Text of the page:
nationally that month by EPA.
"We are expediting the flew of funds
to cities because we see a double
benefit: cleaner water and the creation
of new jobs in the construction
industry,"  Mr.  Ravan said.
Funds obligated to the States were as
follows: Alabama $9.4 million, Florida
$52.7 million, Georgia $11.2  million,
Kentucky $24.2 million, Mississippi
$4.4 million. North Carolina $32.6
million. South Carolina $25.1 million,
and Tennessee $4.9 million.
photos on tour

An exhibit of DOCUMERICA photos
titled "Inner-City Connections" will be
shown this spring in major cities of
Region V. Arranged by the Public
Affairs Office, the tour will include
Detroit, Mich.; Gary, Ind.;
Milwaukee.  Wise.; Cleveland, Ohio;
.and Minneapolis, Minn. The exhibit
has already been shown in Chicago.

ready for cruise

Region V's "Navy" will  be cruising
the Great Lakes again this summer.
The Roger R. Simons,  a former Coast
Guard buoy tender, will analyze Lake
Michigan's water quality to check up
on cleanup efforts in the Great Lakes.
The ship is named after an employee of
the Federal Water Quality
Administration, an EPA predecessor
agency, who was accidentally drowned
in 1970 while taking samples from the
Mississippi River.

lake superior conference

EPA officials took pan in an
international conference on  the
environmental, economic, and
transportation aspects of Lake Superior
March 9-11 in Duluth. Minn. The
conference was sponsored by the
Minnesota Pollution Control Agency.
town meetings

Town meetings to encourage citizen
participation in environmental matters
were scheduled in New Orleans, La..
March 24 and Albuquerque,  N.M.,
March 25. Deputy Administrator John
R. Quarles Jr. and Regional
Administrator John C. White were
slated to be the hosts.
The New Orleans meeting was to be
televised by WYES-TV to permit
telephoned questions and comments
from citizens  throughout the  viewing
Mr. White said  the town meetings have
been gratifying and beneficial in
arousing citizen concern and informing
the public on EPA programs.
pesticide workshop

A regional workshop on training in the
safe and effective use of pesticides will
be held for vocational agriculture
teachers and officials in Kansas City
April  12-13.
State and district vocational agriculture
supervisors and other representatives
from States in Regions  VI and VI1 are
expected to attend. The workshop is
one of a number of such meetings
sponsored by EPA.
milling sites may threaten public health
if the piles of sand-like wastes are not
managed in an environmentally sound
manner.  Region VIII  Administrator
John  A.  Green said recently.
The wastes contain radium that has a
radioactive half-life of more than  1,000
years, Mr. Green said, commenting on
a newly published survey of 20 inactive
uranium  mill sites in the  West. Thirteen
of the sites are in  Region VIII.
The study "clearly indicates that
radioactive material has already
migrated from the original piles and
spread over hundreds of acres of land."
he said, and the risk at each site will
have  to be determined individually.

Colorado  salinity

The Denver Research Institute of the
University of Denver  has been
awarded  a one-year, $88,000 contract
by EPA  to help reduce the salinity of
the Colorado River.
The Institute will analyze and evaluate
the maze of present regulations and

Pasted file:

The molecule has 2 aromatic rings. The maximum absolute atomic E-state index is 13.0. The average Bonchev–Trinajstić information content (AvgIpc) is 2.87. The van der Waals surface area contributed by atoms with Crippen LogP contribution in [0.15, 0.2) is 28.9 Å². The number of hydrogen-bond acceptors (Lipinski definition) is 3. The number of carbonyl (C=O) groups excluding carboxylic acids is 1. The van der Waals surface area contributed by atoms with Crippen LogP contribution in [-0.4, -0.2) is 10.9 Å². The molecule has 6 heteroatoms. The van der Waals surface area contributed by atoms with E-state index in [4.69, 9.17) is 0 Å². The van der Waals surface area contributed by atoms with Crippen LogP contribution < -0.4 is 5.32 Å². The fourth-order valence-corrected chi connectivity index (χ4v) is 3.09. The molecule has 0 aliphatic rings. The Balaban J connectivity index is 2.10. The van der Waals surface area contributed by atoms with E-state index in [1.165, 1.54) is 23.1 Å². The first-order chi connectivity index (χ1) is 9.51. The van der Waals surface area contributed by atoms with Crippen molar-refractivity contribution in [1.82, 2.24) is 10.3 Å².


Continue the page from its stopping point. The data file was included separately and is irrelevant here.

practices in the seven  Colorado Basin
States to seek improvements that can
be made  with the least difficulty and
Dr. J. Gordon Milliken,  project
director,  believes that  changes in
policies and regulations within existing
States, commissions, and local water
districts can produce more effective
control of salinity. The saltiness of the
Colorado reduces  crop yields, fouls
drinking water, corrodes piping, and
increases treatment costs.
radiation  survey
Radiation from waste piles at uranium
three-way cooperation

Three Federal agencies in Region IX
are cooperating in their work on energy
and environmental activities and in
telling the public  about them.
The agencies are EPA, the Energy
Research and Development
Administration, and the Federal Energy
Administration. Regional
Administrators of the three agencies
agreed last fall to work together and
keep each other fully informed on
research and demonstrations  in the
conversion of solar and geothermal
energy. A joint work plan was agreed
to and quarterly reports will be issued.
Additional fields  of joint work are
expected to include the use of solid
wastes as fuel and  regulation of storage
facilities for Alaskan and offshore oil.
An Energy Information Center is
planned in the EPA regional library,
to be staffed in pan by FEA and ERDA
employees and containing all technical
documents  of the three agencies.
Briefings and  information material will
be supplied to the San Francisco
Federal Information Center.
water condemned

Buses, ships, and interstate aircraft
were recently barred from using
drinking water from Port  Angeles,
Wash., because the city water failed to
meet Public Health Service standards.
Regional Administrator Clifford V.
Smith Jr. said that the ban was
necessary because for two of the
previous  12 months, the city's water
contained too many bacteria, and for
five of those months the city failed to
submit the required number of
bacteriological samples.
State inspectors checked the water and
recommended corrective actions, Mr.
Smith said. The city must meet  PHS
standards for at least three consecutive
months before the ban will be lifted.
green  monster

A 35-ton mobile water decontamination
plant dubbed the "green monster"
returned to Seattle last month to help
the Army Corps of Engineers clean up
the Duwamish River.
The Corps is dredging an estimated